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Processual archaeology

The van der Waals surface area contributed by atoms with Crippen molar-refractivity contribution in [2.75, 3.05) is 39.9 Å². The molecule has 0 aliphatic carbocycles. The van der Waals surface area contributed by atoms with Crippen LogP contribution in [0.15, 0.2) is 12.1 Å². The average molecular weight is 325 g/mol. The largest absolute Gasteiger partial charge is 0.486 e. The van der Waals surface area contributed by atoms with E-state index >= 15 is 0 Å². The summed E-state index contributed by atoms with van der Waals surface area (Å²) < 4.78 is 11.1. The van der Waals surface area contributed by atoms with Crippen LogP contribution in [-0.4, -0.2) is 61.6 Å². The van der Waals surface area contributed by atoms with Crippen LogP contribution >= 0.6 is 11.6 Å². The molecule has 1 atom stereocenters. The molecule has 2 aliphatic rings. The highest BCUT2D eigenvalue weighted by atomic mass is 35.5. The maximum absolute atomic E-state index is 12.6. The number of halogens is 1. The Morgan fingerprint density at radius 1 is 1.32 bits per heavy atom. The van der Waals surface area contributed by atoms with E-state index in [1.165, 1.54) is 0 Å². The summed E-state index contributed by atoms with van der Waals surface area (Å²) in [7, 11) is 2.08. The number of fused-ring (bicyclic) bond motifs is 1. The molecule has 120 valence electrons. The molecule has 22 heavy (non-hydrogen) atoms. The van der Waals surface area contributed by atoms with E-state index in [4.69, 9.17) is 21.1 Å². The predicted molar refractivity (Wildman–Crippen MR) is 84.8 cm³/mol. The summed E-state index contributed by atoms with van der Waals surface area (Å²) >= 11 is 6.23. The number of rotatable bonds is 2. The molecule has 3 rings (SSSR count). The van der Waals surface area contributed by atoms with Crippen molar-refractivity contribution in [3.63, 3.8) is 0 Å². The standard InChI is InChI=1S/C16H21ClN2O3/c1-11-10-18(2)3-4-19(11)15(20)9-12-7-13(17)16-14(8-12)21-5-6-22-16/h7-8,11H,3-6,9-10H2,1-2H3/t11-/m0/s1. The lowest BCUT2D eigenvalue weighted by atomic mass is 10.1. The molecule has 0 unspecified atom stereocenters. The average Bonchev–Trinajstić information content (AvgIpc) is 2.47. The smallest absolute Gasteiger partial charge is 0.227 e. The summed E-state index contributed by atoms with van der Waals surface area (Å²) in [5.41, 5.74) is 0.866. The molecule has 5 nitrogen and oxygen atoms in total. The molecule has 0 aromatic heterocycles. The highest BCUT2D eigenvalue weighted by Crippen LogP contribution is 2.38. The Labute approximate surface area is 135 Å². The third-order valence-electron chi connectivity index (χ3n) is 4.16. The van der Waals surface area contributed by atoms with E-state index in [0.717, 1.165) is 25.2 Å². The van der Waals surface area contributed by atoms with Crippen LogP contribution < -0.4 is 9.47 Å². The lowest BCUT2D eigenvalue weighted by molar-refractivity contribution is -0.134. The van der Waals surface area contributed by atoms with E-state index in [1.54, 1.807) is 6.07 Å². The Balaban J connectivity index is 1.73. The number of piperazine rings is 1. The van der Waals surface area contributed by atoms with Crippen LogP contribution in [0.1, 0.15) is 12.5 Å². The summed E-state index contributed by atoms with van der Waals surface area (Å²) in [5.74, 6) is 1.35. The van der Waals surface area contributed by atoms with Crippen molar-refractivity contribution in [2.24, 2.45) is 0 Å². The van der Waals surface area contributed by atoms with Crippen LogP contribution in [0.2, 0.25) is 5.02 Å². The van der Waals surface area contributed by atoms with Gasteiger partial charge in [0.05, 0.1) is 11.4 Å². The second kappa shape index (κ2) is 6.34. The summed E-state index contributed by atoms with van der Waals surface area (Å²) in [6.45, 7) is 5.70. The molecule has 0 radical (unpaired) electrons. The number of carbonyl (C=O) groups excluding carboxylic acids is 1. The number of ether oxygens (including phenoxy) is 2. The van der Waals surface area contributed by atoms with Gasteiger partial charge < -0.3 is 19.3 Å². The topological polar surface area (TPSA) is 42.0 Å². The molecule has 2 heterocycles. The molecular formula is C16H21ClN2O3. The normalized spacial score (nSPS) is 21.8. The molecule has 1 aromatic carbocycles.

Processual archaeology (formerly the New Archaeology) is a form of archaeological theory that had its genesis in 1958 with the work of Gordon Willey and Philip Phillips, Method and Theory in American Archeology, in which the pair stated that "American archaeology is anthropology or it is nothing" (Willey and Phillips, 1958:2), a rephrasing of Frederic William Maitland's comment: "My own belief is that by and by anthropology will have the choice between being history and being nothing." This idea implied that the goals of archaeology were, in fact, the goals of anthropology, which were to answer questions about humans and human society. That was a critique of the former period in archaeology, the Culture-Historical phase in which archaeologists thought that any information that artifacts contained about past people and past ways of life was lost once the items became included in the archaeological record. All they felt could be done was to catalogue, describe, and create timelines based on the artifacts.

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